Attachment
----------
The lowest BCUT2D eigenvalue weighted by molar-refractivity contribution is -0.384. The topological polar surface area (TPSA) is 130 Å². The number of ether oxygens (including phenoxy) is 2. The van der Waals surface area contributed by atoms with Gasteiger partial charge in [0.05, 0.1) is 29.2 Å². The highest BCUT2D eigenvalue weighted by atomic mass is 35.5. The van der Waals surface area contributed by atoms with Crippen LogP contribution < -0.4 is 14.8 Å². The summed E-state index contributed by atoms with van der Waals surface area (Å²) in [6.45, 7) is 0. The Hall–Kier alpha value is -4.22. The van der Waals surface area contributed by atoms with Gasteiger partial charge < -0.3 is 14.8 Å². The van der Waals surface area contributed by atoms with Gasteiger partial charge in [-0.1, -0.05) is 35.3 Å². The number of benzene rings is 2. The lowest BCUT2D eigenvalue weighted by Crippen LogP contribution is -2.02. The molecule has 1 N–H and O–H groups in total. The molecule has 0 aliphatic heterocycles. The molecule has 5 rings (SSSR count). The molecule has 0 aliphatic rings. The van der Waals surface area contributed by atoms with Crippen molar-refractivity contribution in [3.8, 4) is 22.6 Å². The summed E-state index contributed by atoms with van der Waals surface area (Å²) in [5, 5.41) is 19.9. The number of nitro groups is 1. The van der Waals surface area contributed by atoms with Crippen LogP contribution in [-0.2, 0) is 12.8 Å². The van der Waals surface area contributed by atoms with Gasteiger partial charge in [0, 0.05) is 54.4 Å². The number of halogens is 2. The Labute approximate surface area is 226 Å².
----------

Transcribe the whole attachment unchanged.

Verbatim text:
The lowest BCUT2D eigenvalue weighted by molar-refractivity contribution is -0.384. The topological polar surface area (TPSA) is 130 Å². The number of ether oxygens (including phenoxy) is 2. The van der Waals surface area contributed by atoms with Gasteiger partial charge in [0.05, 0.1) is 29.2 Å². The highest BCUT2D eigenvalue weighted by atomic mass is 35.5. The van der Waals surface area contributed by atoms with Crippen LogP contribution < -0.4 is 14.8 Å². The summed E-state index contributed by atoms with van der Waals surface area (Å²) in [6.45, 7) is 0. The Hall–Kier alpha value is -4.22. The van der Waals surface area contributed by atoms with Gasteiger partial charge < -0.3 is 14.8 Å². The van der Waals surface area contributed by atoms with Gasteiger partial charge in [-0.1, -0.05) is 35.3 Å². The number of benzene rings is 2. The lowest BCUT2D eigenvalue weighted by Crippen LogP contribution is -2.02. The molecule has 1 N–H and O–H groups in total. The molecule has 0 aliphatic heterocycles. The molecule has 5 rings (SSSR count). The molecule has 0 aliphatic rings. The van der Waals surface area contributed by atoms with Crippen molar-refractivity contribution in [3.8, 4) is 22.6 Å². The summed E-state index contributed by atoms with van der Waals surface area (Å²) in [5, 5.41) is 19.9. The number of nitro groups is 1. The van der Waals surface area contributed by atoms with Crippen LogP contribution in [-0.2, 0) is 12.8 Å². The van der Waals surface area contributed by atoms with Gasteiger partial charge in [0, 0.05) is 54.4 Å². The number of halogens is 2. The Labute approximate surface area is 226 Å².